Members of the European Parliament voted in favor of adding environmental reasons, such as pesticide resistance, the invasiveness of certain crops and a threat to biodiversity, to a proposed list of grounds, based on which member States may ban or restrict the use of genetically modified organism (GMO) crops in their territory.
6 July 2011: The European Parliament has voted for a proposal that would allow EU countries to ban or restrict the use of genetically modified organisms (GMOs) based on environmental grounds, such as pesticide resistance, the invasiveness of certain crops and a threat to biodiversity.
The proposal would add environmental reasons to list of grounds based on which member States could restrict or ban GMO cultivation previously developed by the EU Commission as part of a reform of the current Directive regulating GMO approval at EU level. The proposal is expected to give member States better legal protection in the event of challenges to a decision to ban GMOs under international trade law.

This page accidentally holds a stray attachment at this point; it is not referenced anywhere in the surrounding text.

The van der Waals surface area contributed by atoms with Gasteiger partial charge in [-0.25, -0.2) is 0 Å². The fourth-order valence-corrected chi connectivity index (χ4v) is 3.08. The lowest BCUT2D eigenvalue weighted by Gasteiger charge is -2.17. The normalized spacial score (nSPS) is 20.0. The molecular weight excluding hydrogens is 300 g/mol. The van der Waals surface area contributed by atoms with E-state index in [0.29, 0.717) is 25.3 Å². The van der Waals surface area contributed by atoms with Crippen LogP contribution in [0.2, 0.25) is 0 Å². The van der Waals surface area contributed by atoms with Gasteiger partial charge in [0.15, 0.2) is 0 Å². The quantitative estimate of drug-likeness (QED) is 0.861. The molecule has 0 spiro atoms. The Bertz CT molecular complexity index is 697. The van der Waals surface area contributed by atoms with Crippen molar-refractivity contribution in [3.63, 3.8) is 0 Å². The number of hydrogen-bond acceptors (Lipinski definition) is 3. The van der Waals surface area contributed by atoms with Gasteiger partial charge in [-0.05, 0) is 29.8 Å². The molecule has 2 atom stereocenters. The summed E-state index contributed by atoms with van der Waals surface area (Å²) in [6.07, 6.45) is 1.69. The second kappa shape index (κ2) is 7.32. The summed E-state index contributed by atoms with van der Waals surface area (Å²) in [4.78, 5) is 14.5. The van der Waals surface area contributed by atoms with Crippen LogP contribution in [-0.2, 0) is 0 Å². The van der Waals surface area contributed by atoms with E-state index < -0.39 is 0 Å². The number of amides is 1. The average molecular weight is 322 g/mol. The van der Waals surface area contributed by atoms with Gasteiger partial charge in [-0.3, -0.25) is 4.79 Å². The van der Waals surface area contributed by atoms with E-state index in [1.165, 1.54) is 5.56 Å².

While the changes will not alter the safety approval procedure for GM crops, which is carried out by the European Commission on the basis of an independent risk assessment from the European Food Safety Authority (EFSA), member States may carry out their own assessments for environmental risks or cite insufficient data as reason for banning GMO crops. The EU Parliament still needs to vote on the amendment of the GMO Directive as a whole before the new legislation can be finalized. [EU Parliament Press Release] [Report: Outcome of the European Parliament’s first reading of proposal]